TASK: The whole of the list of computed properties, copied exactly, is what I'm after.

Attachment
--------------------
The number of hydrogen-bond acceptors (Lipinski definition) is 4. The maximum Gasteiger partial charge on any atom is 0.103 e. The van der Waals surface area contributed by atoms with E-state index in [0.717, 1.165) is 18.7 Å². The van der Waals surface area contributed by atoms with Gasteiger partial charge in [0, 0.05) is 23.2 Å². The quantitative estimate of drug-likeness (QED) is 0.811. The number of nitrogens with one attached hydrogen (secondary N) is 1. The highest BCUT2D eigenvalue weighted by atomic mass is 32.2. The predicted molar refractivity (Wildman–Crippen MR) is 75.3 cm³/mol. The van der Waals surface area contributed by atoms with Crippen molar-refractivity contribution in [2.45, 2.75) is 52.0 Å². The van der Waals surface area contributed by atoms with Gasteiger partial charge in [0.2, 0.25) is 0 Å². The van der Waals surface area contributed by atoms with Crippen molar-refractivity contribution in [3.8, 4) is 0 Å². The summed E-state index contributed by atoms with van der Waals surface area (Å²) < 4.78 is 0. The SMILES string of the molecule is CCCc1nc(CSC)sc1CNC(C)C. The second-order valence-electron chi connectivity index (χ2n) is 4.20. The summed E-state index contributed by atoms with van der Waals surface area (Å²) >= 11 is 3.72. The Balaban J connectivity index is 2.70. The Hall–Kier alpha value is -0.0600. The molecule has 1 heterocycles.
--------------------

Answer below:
The number of hydrogen-bond acceptors (Lipinski definition) is 4. The maximum Gasteiger partial charge on any atom is 0.103 e. The van der Waals surface area contributed by atoms with E-state index in [0.717, 1.165) is 18.7 Å². The van der Waals surface area contributed by atoms with Gasteiger partial charge in [0, 0.05) is 23.2 Å². The quantitative estimate of drug-likeness (QED) is 0.811. The number of nitrogens with one attached hydrogen (secondary N) is 1. The highest BCUT2D eigenvalue weighted by atomic mass is 32.2. The predicted molar refractivity (Wildman–Crippen MR) is 75.3 cm³/mol. The van der Waals surface area contributed by atoms with Crippen molar-refractivity contribution in [2.45, 2.75) is 52.0 Å². The van der Waals surface area contributed by atoms with Gasteiger partial charge in [0.2, 0.25) is 0 Å². The van der Waals surface area contributed by atoms with Crippen molar-refractivity contribution in [3.8, 4) is 0 Å². The summed E-state index contributed by atoms with van der Waals surface area (Å²) < 4.78 is 0. The SMILES string of the molecule is CCCc1nc(CSC)sc1CNC(C)C. The second-order valence-electron chi connectivity index (χ2n) is 4.20. The summed E-state index contributed by atoms with van der Waals surface area (Å²) >= 11 is 3.72. The Balaban J connectivity index is 2.70. The Hall–Kier alpha value is -0.0600. The molecule has 1 heterocycles.